In the late ‘80s, I set off for Nigeria to prepare a team of trainers who would eventually facilitate week-long courses on supervisory skills for family planning supervisors under the USAID-funded Family Health Services project. I had never been to Nigeria, or anywhere else in Africa for that matter. By that time, I had a fair amount of training and facilitation experience, but mostly in Latin America. What would it be like in Nigeria? Could I use the same training games that I had used successfully in Latin America? After all, most of them worked pretty well when I tried them in two European countries, and these same games worked in the Middle East. I didn’t know why I was able to use them successfully in all these different places or why the participants seemed to enjoy them, but they did.
So, I gave it a try. I played these games with my team of new Nigerian trainers. After some minor tweaks to instruction delivery, we used those games in all of the supervisory skills training sessions, and they worked well every time. Over the years as I continued doing development work, I incorporated more games and exercises into the mix. Some went into my toolkit permanently, some didn’t. It seemed that even if the exercise was challenging, the instructions and what we were trying to achieve by using them had to be relatively easy to understand and follow. As my toolbox grew, I selected particular ones for work-planning workshops, team-building sessions, and management and leadership programs and used them with local teams in countries from Peru to Mozambique to Azerbaijan, and they translated well. One thing was consistent across countries — the participants were all adults. In each place they laughed, they struggled, they collaborated, they competed — and they played, they had fun, and they learned.
I shared this phenomenon with Mark Sachs, a colleague and friend who leads the Chesapeake Bay Organization Development Network (CBODN) DC Area OD Practitioners Community of Practice. He asked if I would do a session on these games that work around the world, especially on international development programs. I enlisted a co-facilitator, my Global Health Division colleague Alexis Katzelnick-Wise, so that we could easily manage a group of more than 20 participants. Who knew there would be so much interest in this topic? As we prepared for this 90-minute session, we selected a variety of individual, small-group, and large-group games from my toolbox.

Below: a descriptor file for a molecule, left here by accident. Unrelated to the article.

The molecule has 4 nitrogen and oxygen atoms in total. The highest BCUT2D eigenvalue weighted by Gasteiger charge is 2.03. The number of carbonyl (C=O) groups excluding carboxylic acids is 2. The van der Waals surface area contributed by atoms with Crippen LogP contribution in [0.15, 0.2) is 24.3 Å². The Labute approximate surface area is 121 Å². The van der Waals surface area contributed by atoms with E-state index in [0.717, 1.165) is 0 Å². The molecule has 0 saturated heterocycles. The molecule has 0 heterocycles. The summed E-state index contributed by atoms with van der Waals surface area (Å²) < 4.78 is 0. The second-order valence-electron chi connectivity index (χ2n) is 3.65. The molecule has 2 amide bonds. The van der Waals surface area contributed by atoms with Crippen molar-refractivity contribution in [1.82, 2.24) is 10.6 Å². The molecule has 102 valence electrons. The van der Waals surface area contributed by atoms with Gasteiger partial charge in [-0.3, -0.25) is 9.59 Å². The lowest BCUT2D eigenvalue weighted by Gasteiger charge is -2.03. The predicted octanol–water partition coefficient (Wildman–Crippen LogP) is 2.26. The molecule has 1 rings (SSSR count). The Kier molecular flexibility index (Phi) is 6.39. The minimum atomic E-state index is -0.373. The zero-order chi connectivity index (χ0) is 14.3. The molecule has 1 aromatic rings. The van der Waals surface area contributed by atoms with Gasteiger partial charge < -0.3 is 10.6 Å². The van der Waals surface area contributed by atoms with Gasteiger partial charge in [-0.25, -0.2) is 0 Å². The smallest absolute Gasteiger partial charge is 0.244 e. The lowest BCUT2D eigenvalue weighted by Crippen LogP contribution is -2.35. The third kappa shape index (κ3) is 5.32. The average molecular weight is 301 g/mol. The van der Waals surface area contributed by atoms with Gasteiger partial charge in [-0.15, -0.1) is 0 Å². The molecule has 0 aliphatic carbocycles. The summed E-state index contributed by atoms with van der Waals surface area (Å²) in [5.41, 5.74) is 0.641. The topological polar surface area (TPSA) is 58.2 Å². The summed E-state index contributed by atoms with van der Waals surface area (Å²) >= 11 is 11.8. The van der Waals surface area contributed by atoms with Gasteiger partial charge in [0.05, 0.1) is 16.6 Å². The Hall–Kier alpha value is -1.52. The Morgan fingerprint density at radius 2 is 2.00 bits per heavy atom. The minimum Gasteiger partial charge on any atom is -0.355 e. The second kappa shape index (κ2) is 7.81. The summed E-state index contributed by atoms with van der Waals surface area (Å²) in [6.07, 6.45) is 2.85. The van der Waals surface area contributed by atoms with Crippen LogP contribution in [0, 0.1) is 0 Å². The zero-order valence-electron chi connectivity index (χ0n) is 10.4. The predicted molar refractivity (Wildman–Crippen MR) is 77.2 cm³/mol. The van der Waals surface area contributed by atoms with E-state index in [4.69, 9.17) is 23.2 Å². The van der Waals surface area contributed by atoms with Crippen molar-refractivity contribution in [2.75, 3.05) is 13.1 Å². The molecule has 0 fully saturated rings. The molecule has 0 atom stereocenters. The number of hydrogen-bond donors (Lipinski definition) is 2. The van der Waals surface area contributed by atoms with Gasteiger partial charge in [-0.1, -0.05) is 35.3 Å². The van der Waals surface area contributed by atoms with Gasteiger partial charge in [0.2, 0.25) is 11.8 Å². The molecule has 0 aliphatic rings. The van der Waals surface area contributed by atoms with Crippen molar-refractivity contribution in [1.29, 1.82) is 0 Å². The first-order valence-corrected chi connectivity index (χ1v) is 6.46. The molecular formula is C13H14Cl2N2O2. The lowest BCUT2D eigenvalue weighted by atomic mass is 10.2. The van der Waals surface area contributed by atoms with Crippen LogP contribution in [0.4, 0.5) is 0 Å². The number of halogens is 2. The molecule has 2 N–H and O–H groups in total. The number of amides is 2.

As we developed our session plan, we wondered what these games and exercises had in common. Would that help explain why they seemed to work with different cultures? The participants were all adults so we started there, and reached an "aha" moment. We looked up information on adult learning, specifically Malcolm Knowles’ six main characteristics of adult learners, which I had learned about years before when I was just starting my training career. Here is what Knowles said: adult learners are typically self-directed/autonomous, they utilize knowledge and life experiences, they are goal-oriented, they are relevancy-oriented, they highlight practicality, and they encourage collaboration. The group exercises all seemed to bring out or match those characteristics. We hypothesized that the best games to use with adults cover these six areas. There are probably other, more theoretical bases, but at least we had one explanation.
We discussed this notion with the participants and they found it a plausible rationale but also noted that the games Alexis and I chose also all had a certain level of analytical skills bias. Perhaps so. And a few of the participants had also used some of these games and exercises before and said that they had good luck with them with different types of participant groups (including in the public and private sectors), some from the U.S., some from other countries.
It was fun to watch how engaged everyone got in the games; they were serious players. The time to play the games was way too short but the evaluations showed that folks had fun and learned something, which we were pleased to hear. So it seems that adults around the world are like kids all over — we all like to have fun and if we can have fun learning, so much the better!
So much of our work in development involves building the capacity of others so that the change we are trying to create can live on long after the project is over. It is critical that participants leave training sessions with new or reinforced knowledge and skills as well as the ability to apply those skills, but that is easier said than done. Additionally, while having fun is important in these games, it is equally important to modify these games with culturally appropriate examples for each new group. Over the years I have found that regardless of the subject matter or the level of the participants, games and exercises can enhance the learning experience and make learning fun. And if we have fun, we tend to remember!
Ellen Eiseman is a director in Chemonics' Global Health Division.